Honey Bakery Expands Dim Sum Menu


Honey Bakery lives inside the Keystone Square shopping center. I entered the complex on Fifth and Keystone and found the Chinese bakery five doors left of Port of Subs. Dennis Lei, owner and master baker, serves house-made Chinese baked goods and will soon be expanding his already delectable dim sum menu.

In researching Honey Bakery, I came across an article stating that Lei left a casino career to pursue baking tutelage in the Canton region of China. I asked Lei to elaborate on the time he spent there. He advised that the hotel he stayed in employed a veteran Chinese baker. It was not an option to study under the baker in the hotel’s kitchen, so Lei learned from his teacher in private residences and rented spaces. I suspect very few would travel across the world to learn baking in such a guerrilla format.

Lei’s baked goods reflect the effort it took him to learn the craft. All the goods at Honey Bakery are made with Cantonese recipes. In addition to sticky buns, cookies, and the like, Lei also boasts a robust bubble tea menu. He makes the tapioca pearls in-house and only uses fresh fruit in the drinks.

Also offered at Honey Bakery are made-to-order cakes. The Mixed Fresh Fruit Cake dominates the colder seasons, and the Mango Cake becomes very popular as the weather warms.

Look for the bun signatures. Image: Kyle Young

The dining area is slim, so I ordered my food to-go. I opted for the Red Bean Pineapple Bun, Coconut Pineapple Bun, Curry Chicken Bun, Mushroom Chicken Bun, the Steamed Sausage Buns, and the Sticky Rice in Lotus Leaf. The buns in the front display range from $1.20 to $1.50 and are sold individually. The Steamed Sausage Buns were $7.00 for eight pieces. The Sticky Rice in Lotus Leaf, off the dim sum menu, was $3.25 for one serving.

All the baked buns were soft, airy on the inside, and just a bit sticky and glossy on the outside. Lei advised that he applies a sticky glaze to the baked buns giving them their finish. Each bun type has a signature of sorts baked into the top to differentiate one type from another.

The Red Bean Pineapple Bun will satisfy those with a sweet tooth. Though the pineapple flavor in the sugar coating was quite mild, the red bean paste on the inside was almost like sugary mashed-potatoes. I realize that description may not totally flatter the bun, but it’s truly unique and I very much enjoyed it.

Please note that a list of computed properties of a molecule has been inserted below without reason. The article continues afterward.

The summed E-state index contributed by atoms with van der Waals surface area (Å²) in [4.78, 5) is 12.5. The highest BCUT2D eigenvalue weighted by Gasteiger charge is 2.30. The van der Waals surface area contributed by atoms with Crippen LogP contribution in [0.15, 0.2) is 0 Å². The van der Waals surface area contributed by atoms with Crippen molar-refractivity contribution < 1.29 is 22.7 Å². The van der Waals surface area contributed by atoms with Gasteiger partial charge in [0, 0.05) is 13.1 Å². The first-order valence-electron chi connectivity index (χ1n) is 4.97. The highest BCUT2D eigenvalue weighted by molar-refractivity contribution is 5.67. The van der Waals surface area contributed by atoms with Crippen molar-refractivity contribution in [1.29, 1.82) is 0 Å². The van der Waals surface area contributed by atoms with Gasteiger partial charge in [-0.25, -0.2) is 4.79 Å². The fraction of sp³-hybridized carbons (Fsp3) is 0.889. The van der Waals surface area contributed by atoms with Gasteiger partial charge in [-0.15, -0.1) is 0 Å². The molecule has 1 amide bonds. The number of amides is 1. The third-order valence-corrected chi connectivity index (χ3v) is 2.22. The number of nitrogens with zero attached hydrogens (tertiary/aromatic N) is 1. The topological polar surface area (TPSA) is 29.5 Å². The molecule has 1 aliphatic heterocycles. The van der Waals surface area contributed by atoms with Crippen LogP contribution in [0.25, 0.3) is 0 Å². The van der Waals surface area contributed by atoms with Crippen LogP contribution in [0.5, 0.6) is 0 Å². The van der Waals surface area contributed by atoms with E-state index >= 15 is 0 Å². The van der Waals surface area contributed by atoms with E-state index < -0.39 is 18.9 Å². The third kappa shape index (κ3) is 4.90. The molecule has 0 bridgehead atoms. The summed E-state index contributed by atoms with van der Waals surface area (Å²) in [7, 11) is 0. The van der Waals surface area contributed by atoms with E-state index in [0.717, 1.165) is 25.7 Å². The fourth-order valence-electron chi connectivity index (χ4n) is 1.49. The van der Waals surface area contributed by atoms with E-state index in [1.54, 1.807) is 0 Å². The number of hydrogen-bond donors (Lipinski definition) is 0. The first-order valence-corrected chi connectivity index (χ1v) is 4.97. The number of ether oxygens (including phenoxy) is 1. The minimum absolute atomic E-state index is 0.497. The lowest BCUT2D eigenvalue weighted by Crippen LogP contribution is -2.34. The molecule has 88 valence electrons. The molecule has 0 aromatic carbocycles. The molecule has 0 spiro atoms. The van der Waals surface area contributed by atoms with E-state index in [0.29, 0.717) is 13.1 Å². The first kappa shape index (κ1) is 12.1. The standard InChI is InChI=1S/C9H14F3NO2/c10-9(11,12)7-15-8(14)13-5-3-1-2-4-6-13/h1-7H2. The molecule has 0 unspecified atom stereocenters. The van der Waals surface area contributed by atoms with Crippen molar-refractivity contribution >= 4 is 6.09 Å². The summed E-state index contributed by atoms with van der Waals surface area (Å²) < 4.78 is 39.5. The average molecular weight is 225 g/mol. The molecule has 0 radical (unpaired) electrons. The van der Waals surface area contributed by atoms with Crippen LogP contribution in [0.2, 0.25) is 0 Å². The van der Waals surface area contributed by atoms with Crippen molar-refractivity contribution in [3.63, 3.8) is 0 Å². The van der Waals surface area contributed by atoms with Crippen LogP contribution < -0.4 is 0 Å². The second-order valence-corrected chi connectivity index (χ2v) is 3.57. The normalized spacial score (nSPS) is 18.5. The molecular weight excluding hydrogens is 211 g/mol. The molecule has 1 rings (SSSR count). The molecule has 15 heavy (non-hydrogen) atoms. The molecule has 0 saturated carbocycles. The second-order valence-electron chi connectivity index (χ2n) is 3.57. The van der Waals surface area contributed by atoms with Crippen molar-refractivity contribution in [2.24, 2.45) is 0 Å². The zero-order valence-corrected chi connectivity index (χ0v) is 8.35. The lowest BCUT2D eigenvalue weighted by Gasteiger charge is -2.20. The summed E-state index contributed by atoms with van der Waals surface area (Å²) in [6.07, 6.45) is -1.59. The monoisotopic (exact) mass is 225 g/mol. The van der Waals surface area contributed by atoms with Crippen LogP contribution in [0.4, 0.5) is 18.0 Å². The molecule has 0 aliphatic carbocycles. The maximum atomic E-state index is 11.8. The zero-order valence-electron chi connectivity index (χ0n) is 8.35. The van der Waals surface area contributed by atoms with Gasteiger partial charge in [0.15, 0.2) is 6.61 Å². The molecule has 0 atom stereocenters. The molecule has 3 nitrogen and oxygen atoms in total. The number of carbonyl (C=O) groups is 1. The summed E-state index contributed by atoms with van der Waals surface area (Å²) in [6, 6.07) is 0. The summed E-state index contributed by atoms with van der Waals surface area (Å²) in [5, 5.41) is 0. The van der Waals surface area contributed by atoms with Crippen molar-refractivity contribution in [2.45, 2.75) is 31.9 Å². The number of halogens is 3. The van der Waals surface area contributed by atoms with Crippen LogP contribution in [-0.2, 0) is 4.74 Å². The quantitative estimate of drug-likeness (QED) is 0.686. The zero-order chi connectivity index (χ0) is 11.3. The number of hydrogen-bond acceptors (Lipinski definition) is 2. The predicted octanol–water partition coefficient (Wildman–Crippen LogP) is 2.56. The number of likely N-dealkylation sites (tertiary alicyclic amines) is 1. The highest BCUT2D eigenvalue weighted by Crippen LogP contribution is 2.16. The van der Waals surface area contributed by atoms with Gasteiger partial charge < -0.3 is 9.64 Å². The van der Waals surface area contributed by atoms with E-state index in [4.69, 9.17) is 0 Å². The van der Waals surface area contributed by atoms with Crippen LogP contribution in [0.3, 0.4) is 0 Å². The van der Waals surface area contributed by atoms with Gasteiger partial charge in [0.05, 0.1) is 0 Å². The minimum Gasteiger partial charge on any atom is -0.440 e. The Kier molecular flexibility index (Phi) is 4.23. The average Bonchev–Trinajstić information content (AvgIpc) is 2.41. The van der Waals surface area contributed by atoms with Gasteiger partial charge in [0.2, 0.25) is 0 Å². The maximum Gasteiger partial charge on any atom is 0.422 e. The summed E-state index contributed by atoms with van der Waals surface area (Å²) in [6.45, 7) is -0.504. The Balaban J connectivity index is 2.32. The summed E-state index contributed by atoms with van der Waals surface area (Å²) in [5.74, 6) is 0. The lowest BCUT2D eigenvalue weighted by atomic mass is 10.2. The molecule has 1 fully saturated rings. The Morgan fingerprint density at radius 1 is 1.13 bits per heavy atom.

The Coconut Pineapple Bun was just a bit less sweet than its red bean counterpart. The inner coconut was airy, buttery, and had just a bit of chew. I loved it.

The Curry Chicken Bun had the perfect ratio of sauce to solid filling. The curry was mild but flavorful. Turmeric gave the bun a pleasant fragrance. The solid fillings included chicken, carrots, potatoes, and onion.

The Mushroom Chicken Bun tasted of soy sauce, mushroom, and umami. The small chicken cubes, chopped white mushrooms, and onions all went well together.

Steamed Sausage Buns and Sticky Rice in Lotus Leaf. Image: Kyle Young

The Steamed Sausage Buns were adorable and delicious. The sausage reminded me of a very mild breakfast sausage with an ever so subtle sweetness. The buns themselves were soft, airy, and had that distinct steamed-bread quality. The appearance was crescent roll-esque mixed with the Michelin Man.

The final dish was by far my favorite. The Sticky Rice in Lotus Leaf was unlike anything I have ever tried. The lotus leaves impart a fragrant tea-like quality to the rice. Per the menu, I expected sticky rice in a lotus leaf. Those ingredients serve as the skeleton for the culinary magic happening inside. Because I wasn’t aware of additional filling at purchase, I didn’t ask Lei any further questions about the dish. Inside the rectangular rice block was what appeared to be Chinese sausage, ground pork, and cured egg yolk. At $3.25, every northern Nevada citizen should try this magnificent creation.

Lei’s dim sum menu is already strong with Siu Mai with Shrimp, Siu Mai with Mushroom, Chicken Feet, Pork Spare Ribs three ways, and Sticky Rice in Lotus Leaf. Current steamed selections include Steamed Sausage Buns, Steamed Egg Custard Buns, and Steamed BBQ Pork Buns. Coming soon are Steamed Shrimp Dumplings and Rice Noodle Rolls.

Honey Bakery is located at 403 Keystone Avenue in Reno. They are open Wednesday through Monday from 9:30 a.m. to 7 p.m. and closed on Tuesdays. Call 775-322-6668 for a to-go dim sum order or a custom cake.


Kyle Young
About Kyle Young 44 Articles
Kyle Young is a local freelance writer. He offers content writing, blog posts, copywriting, and editing services. His current writing foci are food, cooking, and the oddities native to Reno, Sparks, and Tahoe. He graduated from the University of Nevada, Reno with a bachelor’s degree in English writing. He gained some food chops while working as a dishwasher, line-cook, and food-truck operator. He learned quality control, imports/exports, and logistics at a local spice and seasoning manufacturer. When not hustling as a writer, he plays Scrabble, cooks, wrangles three pups, and attends live music/comedy with his fiancé.

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